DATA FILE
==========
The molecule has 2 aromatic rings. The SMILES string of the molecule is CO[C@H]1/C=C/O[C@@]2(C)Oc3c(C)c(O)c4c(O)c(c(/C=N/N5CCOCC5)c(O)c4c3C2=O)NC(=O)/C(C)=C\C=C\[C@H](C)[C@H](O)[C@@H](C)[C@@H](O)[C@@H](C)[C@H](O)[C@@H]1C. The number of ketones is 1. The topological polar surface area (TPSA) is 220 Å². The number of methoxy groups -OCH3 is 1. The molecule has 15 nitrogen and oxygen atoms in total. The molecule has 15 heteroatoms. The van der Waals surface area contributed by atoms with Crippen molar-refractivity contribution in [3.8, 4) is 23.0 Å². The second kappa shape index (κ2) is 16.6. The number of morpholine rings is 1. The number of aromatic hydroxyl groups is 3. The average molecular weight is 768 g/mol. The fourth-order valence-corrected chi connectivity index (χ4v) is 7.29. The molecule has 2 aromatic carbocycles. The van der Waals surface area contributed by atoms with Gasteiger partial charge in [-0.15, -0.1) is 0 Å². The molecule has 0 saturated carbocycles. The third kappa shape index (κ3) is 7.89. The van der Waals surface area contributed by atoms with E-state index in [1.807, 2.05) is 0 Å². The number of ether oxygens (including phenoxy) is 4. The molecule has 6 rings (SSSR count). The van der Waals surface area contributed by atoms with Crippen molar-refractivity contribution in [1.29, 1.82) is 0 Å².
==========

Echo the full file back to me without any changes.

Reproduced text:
The molecule has 2 aromatic rings. The SMILES string of the molecule is CO[C@H]1/C=C/O[C@@]2(C)Oc3c(C)c(O)c4c(O)c(c(/C=N/N5CCOCC5)c(O)c4c3C2=O)NC(=O)/C(C)=C\C=C\[C@H](C)[C@H](O)[C@@H](C)[C@@H](O)[C@@H](C)[C@H](O)[C@@H]1C. The number of ketones is 1. The topological polar surface area (TPSA) is 220 Å². The number of methoxy groups -OCH3 is 1. The molecule has 15 nitrogen and oxygen atoms in total. The molecule has 15 heteroatoms. The van der Waals surface area contributed by atoms with Crippen molar-refractivity contribution in [3.8, 4) is 23.0 Å². The second kappa shape index (κ2) is 16.6. The number of morpholine rings is 1. The number of aromatic hydroxyl groups is 3. The average molecular weight is 768 g/mol. The fourth-order valence-corrected chi connectivity index (χ4v) is 7.29. The molecule has 2 aromatic carbocycles. The van der Waals surface area contributed by atoms with Gasteiger partial charge in [-0.15, -0.1) is 0 Å². The molecule has 0 saturated carbocycles. The third kappa shape index (κ3) is 7.89. The van der Waals surface area contributed by atoms with E-state index in [1.807, 2.05) is 0 Å². The number of ether oxygens (including phenoxy) is 4. The molecule has 6 rings (SSSR count). The van der Waals surface area contributed by atoms with Crippen molar-refractivity contribution in [1.29, 1.82) is 0 Å².